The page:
Wells Coates’s architectural designs, writings, lectures, and group activities have made him a leading figure of the British Modern Movement. Coates began his architectural career in 1928 when he established a private design practice in London. From 1930-1932, he was commissioned to design the headquarters and retail shops of Cresta Silks. The success of these modernist-inspired shops launched his career as they were widely reported and praised in the architectural press, such as the Architectural Review and the American publication, Architectural Record. In 1933, Coates co-founded the international group MARS (Modern Architectural Research), an English division of the Congrès International d'Architecture Moderne. The primary aim of the Mars Group was to advance the principles and practice of British modern architecture through theory, research, public lectures and exhibitions.
Coates’s most notable English projects include the BBC studios (1932) the interior design of the Kensington Palace Gardens (1933), the redesign of the a permanent stage set for the Old Vic Theatre (1933), the Lawn Road Flats (1934), the Sunspan Houses (1934- 1936), the Embassy Court Flats (1935), Shipwrights (1937), the Palace Gate Flats (1939), the AIROH Aluminum Bungalows (also built in Wales) (1945-1948), and the Telecinema (1952). Presently, most of Coates’s built projects have been destroyed or drastically altered. Three of his major built projects survive to this day: the Lawn Road Flats, his most well-known building to date, the Palace Gate Flats and the Embassy Court Flats.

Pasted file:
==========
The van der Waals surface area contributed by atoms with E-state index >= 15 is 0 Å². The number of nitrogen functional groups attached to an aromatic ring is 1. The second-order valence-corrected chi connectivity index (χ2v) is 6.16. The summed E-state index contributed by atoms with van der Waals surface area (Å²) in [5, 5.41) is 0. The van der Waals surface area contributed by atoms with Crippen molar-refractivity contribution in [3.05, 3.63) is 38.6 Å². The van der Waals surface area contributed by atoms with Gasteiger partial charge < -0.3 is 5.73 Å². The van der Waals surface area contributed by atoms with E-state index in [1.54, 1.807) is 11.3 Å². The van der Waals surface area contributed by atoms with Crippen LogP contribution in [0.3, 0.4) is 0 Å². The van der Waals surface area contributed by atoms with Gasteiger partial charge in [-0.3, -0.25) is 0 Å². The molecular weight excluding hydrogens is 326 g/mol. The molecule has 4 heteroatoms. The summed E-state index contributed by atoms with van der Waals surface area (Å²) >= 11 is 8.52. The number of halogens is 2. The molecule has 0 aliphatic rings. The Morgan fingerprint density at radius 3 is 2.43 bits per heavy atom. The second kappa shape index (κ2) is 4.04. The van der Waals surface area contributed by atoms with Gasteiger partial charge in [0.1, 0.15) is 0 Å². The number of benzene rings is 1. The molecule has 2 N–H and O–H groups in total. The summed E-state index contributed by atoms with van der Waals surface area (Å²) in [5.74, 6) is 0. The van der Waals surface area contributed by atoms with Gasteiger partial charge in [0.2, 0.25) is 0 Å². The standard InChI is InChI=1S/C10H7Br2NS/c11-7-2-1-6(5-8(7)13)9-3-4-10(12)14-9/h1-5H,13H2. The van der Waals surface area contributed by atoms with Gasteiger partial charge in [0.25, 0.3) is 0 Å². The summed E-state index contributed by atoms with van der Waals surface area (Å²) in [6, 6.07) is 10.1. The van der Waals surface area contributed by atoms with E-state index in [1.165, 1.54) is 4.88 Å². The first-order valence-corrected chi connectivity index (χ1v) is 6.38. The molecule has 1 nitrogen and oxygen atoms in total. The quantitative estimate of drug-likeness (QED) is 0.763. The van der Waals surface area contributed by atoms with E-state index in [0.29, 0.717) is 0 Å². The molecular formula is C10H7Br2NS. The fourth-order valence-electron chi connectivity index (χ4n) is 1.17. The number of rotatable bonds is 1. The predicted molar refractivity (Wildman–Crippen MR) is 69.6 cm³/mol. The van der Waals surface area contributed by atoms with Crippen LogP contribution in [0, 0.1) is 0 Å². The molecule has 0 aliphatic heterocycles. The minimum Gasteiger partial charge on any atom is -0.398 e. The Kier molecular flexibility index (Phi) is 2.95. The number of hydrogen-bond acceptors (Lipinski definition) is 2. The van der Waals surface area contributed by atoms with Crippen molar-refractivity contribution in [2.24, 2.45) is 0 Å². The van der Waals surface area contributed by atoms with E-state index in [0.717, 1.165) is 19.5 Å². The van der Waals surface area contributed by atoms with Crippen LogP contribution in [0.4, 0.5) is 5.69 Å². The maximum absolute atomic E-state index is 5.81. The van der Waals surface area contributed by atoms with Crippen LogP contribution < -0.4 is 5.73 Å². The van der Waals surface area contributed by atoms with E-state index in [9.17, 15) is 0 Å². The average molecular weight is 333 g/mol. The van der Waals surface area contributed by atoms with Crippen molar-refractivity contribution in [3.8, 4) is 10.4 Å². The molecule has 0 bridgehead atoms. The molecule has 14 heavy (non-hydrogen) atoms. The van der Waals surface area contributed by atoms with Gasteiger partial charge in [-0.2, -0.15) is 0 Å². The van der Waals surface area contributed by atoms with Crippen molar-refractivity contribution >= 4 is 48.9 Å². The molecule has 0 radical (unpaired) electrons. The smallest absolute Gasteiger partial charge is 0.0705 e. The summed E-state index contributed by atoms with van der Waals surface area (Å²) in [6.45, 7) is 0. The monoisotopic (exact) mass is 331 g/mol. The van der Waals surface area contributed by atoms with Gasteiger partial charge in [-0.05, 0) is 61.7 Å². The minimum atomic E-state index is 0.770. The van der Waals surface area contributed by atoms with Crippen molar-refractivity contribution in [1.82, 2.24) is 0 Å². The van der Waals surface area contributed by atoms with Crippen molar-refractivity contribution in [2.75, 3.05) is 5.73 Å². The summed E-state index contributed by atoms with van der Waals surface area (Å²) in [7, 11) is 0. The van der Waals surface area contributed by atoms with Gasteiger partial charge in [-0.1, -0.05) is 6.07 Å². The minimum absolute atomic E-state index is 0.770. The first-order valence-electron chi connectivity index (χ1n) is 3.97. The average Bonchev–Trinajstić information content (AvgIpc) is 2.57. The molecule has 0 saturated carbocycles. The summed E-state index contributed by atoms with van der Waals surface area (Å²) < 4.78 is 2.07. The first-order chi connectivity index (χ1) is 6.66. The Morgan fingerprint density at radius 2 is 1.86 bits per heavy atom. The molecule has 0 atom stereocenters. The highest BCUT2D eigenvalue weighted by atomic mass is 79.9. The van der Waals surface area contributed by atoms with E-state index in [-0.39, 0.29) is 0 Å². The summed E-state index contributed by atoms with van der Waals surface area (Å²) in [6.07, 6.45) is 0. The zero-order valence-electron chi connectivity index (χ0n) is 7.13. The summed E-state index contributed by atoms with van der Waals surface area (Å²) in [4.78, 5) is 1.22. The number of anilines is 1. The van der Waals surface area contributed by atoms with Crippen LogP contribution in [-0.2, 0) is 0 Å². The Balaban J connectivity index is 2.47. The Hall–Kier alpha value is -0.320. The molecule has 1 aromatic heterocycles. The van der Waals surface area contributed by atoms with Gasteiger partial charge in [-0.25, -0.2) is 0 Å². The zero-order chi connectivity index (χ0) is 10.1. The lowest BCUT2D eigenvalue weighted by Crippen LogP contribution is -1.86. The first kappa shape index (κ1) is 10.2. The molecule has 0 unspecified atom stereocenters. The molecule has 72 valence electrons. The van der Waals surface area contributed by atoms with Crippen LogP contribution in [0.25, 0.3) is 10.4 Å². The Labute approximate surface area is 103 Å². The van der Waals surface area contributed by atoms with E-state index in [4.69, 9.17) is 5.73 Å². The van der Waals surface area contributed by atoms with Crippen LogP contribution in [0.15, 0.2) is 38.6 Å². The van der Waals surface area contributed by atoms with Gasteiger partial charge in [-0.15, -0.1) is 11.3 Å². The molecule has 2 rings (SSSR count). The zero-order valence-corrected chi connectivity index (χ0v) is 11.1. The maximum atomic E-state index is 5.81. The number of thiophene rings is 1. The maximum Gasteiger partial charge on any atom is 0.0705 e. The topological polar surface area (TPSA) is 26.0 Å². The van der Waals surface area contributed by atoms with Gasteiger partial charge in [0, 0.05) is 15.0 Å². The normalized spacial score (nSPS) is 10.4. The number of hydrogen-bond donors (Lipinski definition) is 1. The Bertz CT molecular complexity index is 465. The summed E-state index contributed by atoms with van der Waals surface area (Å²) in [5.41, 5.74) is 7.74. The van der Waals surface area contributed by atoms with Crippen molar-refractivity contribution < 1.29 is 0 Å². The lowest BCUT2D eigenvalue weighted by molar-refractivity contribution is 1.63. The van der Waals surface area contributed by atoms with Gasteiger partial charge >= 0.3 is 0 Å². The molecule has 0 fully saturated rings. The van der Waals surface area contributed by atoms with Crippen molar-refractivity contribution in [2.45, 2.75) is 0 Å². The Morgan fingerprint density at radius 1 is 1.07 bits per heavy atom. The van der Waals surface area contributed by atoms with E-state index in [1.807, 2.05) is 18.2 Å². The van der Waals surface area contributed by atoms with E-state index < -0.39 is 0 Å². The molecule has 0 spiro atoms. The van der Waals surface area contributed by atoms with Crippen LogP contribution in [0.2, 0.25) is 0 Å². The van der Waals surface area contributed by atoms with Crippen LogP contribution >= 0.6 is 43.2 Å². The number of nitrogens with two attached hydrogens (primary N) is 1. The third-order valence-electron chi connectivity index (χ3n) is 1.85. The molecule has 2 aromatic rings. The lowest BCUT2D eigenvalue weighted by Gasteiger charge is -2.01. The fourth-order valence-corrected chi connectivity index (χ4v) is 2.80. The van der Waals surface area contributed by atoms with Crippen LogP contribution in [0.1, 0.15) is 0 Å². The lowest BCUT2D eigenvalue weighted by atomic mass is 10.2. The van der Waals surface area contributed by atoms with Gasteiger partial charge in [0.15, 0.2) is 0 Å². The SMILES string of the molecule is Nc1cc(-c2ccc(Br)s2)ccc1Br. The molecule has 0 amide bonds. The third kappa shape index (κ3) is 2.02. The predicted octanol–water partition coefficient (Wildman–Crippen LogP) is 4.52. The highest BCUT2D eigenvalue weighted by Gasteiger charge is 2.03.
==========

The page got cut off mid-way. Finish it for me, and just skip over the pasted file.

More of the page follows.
Coates was also a prominent industrial and product designer; he designed numerous bestselling products, such as the AD 65 Wireless Radio (1934), for E.K Cole Ltd. Other designs include bow handles and tubular steel furniture (1928-1929), a radiogram cabinet (1933), the Electric Radiant Fire (1934), the “Thermovent” Electric Heater (1937), a combined Television-radio set (1946), a16 ft Wingsail Catamaran (1946), the A33 Radiotime clock-radio (1947), the P63 Princess Portable Battery radio (1948), and various clocks for the South Bank Exhibition (1951).
In 1956, Coates moved back to Vancouver where he passed away on June 17, 1958. In Canada, Coates was involved in designing several unexecuted Canadian architectural projects– the Iroquois New Town Project (1952-1954), the Toronto Island Redevelopment Project (1957), and Project 58 (1956-1958), an urban redevelopment scheme for Vancouver.
Prior to transfer, the Wells Coates Fonds was housed at the home of a RIBA librarian in England. The fonds was then stored at London's Architectural Association School of Architecture. In 1979, an exhibition of Coates's work was mounted at the Oxford Museum of Modern Art, subsequently travelling to over 20 galleries and colleges.
The Canadian Centre for Architecture purchased the Wells Coates fonds in 1988. The fonds was transferred from England to the CCA in 1989.
Vancouver British Columbia Canada
When citing the collection as a whole, use the following citation:
Wells Coates fonds
Collection Centre Canadien d'Architecture/
Canadian Centre for Architecture, Montréal
When citing specific collection material, please refer to the object’s specific credit line.